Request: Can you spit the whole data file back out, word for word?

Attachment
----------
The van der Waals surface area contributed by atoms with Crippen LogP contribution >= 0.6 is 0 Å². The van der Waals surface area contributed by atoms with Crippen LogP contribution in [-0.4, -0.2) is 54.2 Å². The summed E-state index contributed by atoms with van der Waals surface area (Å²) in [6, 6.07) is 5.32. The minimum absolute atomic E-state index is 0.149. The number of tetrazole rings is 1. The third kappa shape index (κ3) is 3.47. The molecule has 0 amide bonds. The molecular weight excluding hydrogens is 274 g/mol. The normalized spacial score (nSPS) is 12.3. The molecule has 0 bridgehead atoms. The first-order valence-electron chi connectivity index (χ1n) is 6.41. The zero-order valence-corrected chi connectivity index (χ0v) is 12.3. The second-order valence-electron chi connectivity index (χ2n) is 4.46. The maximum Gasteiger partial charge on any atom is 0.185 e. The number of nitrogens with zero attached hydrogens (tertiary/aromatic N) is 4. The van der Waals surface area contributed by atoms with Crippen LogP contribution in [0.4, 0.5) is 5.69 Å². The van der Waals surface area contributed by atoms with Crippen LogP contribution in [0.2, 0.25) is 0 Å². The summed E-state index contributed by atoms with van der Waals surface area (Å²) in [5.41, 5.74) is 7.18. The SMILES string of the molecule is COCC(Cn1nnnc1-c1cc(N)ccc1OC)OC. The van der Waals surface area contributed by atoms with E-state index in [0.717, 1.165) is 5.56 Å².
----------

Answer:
The van der Waals surface area contributed by atoms with Crippen LogP contribution >= 0.6 is 0 Å². The van der Waals surface area contributed by atoms with Crippen LogP contribution in [-0.4, -0.2) is 54.2 Å². The summed E-state index contributed by atoms with van der Waals surface area (Å²) in [6, 6.07) is 5.32. The minimum absolute atomic E-state index is 0.149. The number of tetrazole rings is 1. The third kappa shape index (κ3) is 3.47. The molecule has 0 amide bonds. The molecular weight excluding hydrogens is 274 g/mol. The normalized spacial score (nSPS) is 12.3. The molecule has 0 bridgehead atoms. The first-order valence-electron chi connectivity index (χ1n) is 6.41. The zero-order valence-corrected chi connectivity index (χ0v) is 12.3. The second-order valence-electron chi connectivity index (χ2n) is 4.46. The maximum Gasteiger partial charge on any atom is 0.185 e. The number of nitrogens with zero attached hydrogens (tertiary/aromatic N) is 4. The van der Waals surface area contributed by atoms with Crippen LogP contribution in [0.4, 0.5) is 5.69 Å². The van der Waals surface area contributed by atoms with Crippen LogP contribution in [0.2, 0.25) is 0 Å². The summed E-state index contributed by atoms with van der Waals surface area (Å²) in [5.41, 5.74) is 7.18. The SMILES string of the molecule is COCC(Cn1nnnc1-c1cc(N)ccc1OC)OC. The van der Waals surface area contributed by atoms with E-state index in [0.717, 1.165) is 5.56 Å².